His 12 steps call for clarity on the many different types and levels of edits that user documentation requires, the assigning and scheduling of those different edits, and what editors should offer the team in their reports. Implementing changes, in Ament’s process, doesn’t just come down to an editor’s fiat. Instead, he lays out a process in which writers evaluate and prioritize editors’ suggestions, noting that “If suggestions simply reflect the personal preferences of a particular editor, writers can—and should—ignore them.” Throughout, Ament emphasizes clear communication and evaluation of the process itself. The goal isn’t just the creation of quality documentation; it’s the creation and maintenance of a system that, with care and leadership, can make quality “automatic.”
Ament leads by example by presenting his material in the clearest, most approachable manner, a step-by-step approach laid out with an organizational clarity too often lacking in technical guides, and written in crisp, illuminating prose that on every page exemplifies the results of the process. While targeted to technical writers, Ament’s concise, inviting guide will prove helpful to anyone who leads an editorial team, especially in its scrupulous advice on establishing types of edits and team-specific guidelines.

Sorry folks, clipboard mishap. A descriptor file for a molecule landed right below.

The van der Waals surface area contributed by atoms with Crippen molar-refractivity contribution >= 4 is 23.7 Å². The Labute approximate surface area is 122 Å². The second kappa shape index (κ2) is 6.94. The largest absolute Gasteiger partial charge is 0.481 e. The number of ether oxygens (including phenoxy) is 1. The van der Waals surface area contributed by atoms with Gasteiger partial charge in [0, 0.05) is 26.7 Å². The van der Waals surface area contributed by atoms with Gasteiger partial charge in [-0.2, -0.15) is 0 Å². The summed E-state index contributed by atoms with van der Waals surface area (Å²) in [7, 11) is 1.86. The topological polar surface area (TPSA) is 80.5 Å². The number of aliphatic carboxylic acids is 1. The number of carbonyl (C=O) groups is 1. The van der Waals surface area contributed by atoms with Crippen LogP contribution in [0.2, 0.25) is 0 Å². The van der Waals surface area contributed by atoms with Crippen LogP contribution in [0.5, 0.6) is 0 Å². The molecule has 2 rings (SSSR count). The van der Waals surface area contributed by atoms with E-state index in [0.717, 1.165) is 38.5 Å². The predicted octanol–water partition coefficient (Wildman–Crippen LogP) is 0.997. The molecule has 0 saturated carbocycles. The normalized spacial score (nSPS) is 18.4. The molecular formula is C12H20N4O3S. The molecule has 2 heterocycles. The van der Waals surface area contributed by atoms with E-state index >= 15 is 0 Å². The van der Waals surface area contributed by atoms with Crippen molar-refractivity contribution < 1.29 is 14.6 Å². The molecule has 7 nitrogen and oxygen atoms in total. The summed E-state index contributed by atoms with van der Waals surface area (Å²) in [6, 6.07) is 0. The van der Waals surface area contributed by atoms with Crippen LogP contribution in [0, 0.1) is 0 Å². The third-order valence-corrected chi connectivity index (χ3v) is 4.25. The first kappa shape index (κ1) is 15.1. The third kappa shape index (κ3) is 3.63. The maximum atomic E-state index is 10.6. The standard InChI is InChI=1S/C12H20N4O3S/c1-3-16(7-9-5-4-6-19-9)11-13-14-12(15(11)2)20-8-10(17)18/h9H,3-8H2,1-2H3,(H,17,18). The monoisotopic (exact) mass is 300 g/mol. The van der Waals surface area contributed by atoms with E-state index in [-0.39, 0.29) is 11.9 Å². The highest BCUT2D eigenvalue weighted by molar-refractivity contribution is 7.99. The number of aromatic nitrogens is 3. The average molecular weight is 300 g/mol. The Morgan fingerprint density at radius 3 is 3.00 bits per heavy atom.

Takeaway: An illuminating, highly practical guide to establishing an editing process for user documentation.
Great for fans of: Edmond H. Weiss, Marc Achtelig’s Technical Documentation Best Practices.
Design and typography: A
Marketing copy: A